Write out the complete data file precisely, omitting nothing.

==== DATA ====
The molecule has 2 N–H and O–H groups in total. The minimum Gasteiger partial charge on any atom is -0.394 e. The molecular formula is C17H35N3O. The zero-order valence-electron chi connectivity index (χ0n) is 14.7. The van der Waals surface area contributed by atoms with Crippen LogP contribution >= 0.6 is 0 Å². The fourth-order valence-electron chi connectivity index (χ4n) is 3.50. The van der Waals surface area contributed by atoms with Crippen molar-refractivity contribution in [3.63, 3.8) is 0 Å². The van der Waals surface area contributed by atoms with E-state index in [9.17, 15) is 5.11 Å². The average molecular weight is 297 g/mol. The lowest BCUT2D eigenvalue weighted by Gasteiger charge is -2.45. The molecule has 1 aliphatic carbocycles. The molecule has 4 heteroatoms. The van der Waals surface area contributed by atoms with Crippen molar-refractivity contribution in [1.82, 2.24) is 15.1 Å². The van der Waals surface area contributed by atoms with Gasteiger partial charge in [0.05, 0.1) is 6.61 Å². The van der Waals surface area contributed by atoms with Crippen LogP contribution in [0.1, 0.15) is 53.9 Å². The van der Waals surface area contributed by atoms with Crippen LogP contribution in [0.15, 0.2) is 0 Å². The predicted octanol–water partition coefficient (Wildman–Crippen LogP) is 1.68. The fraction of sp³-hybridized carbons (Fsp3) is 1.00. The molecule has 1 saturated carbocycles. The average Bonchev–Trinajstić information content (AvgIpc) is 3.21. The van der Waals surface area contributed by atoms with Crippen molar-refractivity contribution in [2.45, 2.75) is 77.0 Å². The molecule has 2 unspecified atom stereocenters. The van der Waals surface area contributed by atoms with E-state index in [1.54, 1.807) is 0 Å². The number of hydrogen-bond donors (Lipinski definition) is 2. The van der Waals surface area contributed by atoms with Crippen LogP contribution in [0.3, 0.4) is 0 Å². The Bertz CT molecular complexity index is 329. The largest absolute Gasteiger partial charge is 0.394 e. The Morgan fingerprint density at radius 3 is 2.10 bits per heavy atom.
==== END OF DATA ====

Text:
The molecule has 2 N–H and O–H groups in total. The minimum Gasteiger partial charge on any atom is -0.394 e. The molecular formula is C17H35N3O. The zero-order valence-electron chi connectivity index (χ0n) is 14.7. The van der Waals surface area contributed by atoms with Crippen LogP contribution >= 0.6 is 0 Å². The fourth-order valence-electron chi connectivity index (χ4n) is 3.50. The van der Waals surface area contributed by atoms with Crippen molar-refractivity contribution in [3.63, 3.8) is 0 Å². The van der Waals surface area contributed by atoms with E-state index in [9.17, 15) is 5.11 Å². The average molecular weight is 297 g/mol. The lowest BCUT2D eigenvalue weighted by Gasteiger charge is -2.45. The molecule has 1 aliphatic carbocycles. The molecule has 4 heteroatoms. The van der Waals surface area contributed by atoms with Crippen molar-refractivity contribution in [1.82, 2.24) is 15.1 Å². The van der Waals surface area contributed by atoms with Gasteiger partial charge in [0.05, 0.1) is 6.61 Å². The van der Waals surface area contributed by atoms with Crippen LogP contribution in [0.1, 0.15) is 53.9 Å². The van der Waals surface area contributed by atoms with Crippen LogP contribution in [0.15, 0.2) is 0 Å². The predicted octanol–water partition coefficient (Wildman–Crippen LogP) is 1.68. The fraction of sp³-hybridized carbons (Fsp3) is 1.00. The molecule has 1 saturated carbocycles. The average Bonchev–Trinajstić information content (AvgIpc) is 3.21. The van der Waals surface area contributed by atoms with Crippen molar-refractivity contribution in [2.45, 2.75) is 77.0 Å². The molecule has 2 unspecified atom stereocenters. The van der Waals surface area contributed by atoms with E-state index in [1.54, 1.807) is 0 Å². The number of hydrogen-bond donors (Lipinski definition) is 2. The van der Waals surface area contributed by atoms with Crippen LogP contribution in [0.3, 0.4) is 0 Å². The Bertz CT molecular complexity index is 329. The largest absolute Gasteiger partial charge is 0.394 e. The Morgan fingerprint density at radius 3 is 2.10 bits per heavy atom.